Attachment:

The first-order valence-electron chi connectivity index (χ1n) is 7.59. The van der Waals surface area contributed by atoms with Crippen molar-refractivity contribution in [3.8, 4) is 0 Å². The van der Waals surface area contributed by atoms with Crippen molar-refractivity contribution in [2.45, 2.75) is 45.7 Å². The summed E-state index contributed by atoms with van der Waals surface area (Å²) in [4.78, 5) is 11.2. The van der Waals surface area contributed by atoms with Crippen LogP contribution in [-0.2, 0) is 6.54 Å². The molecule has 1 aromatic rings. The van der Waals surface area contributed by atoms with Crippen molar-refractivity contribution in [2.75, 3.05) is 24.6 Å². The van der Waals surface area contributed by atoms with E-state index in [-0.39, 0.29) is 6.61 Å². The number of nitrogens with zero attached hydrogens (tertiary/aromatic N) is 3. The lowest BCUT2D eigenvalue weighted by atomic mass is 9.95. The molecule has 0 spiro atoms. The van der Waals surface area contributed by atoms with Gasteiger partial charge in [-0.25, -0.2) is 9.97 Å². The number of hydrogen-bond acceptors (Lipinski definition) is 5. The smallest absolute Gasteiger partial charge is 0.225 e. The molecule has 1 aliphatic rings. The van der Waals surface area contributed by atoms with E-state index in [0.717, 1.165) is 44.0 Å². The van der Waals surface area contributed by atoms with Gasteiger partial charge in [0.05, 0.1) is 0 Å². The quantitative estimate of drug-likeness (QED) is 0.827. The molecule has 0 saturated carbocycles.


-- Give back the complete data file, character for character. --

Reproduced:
The first-order valence-electron chi connectivity index (χ1n) is 7.59. The van der Waals surface area contributed by atoms with Crippen molar-refractivity contribution in [3.8, 4) is 0 Å². The van der Waals surface area contributed by atoms with Crippen molar-refractivity contribution in [2.45, 2.75) is 45.7 Å². The summed E-state index contributed by atoms with van der Waals surface area (Å²) in [4.78, 5) is 11.2. The van der Waals surface area contributed by atoms with Crippen LogP contribution in [-0.2, 0) is 6.54 Å². The molecule has 1 aromatic rings. The van der Waals surface area contributed by atoms with Crippen molar-refractivity contribution in [2.75, 3.05) is 24.6 Å². The van der Waals surface area contributed by atoms with E-state index in [-0.39, 0.29) is 6.61 Å². The number of nitrogens with zero attached hydrogens (tertiary/aromatic N) is 3. The lowest BCUT2D eigenvalue weighted by atomic mass is 9.95. The molecule has 0 spiro atoms. The van der Waals surface area contributed by atoms with Gasteiger partial charge in [-0.25, -0.2) is 9.97 Å². The number of hydrogen-bond acceptors (Lipinski definition) is 5. The smallest absolute Gasteiger partial charge is 0.225 e. The molecule has 1 aliphatic rings. The van der Waals surface area contributed by atoms with E-state index in [0.717, 1.165) is 44.0 Å². The van der Waals surface area contributed by atoms with Gasteiger partial charge in [0.05, 0.1) is 0 Å². The quantitative estimate of drug-likeness (QED) is 0.827. The molecule has 0 saturated carbocycles.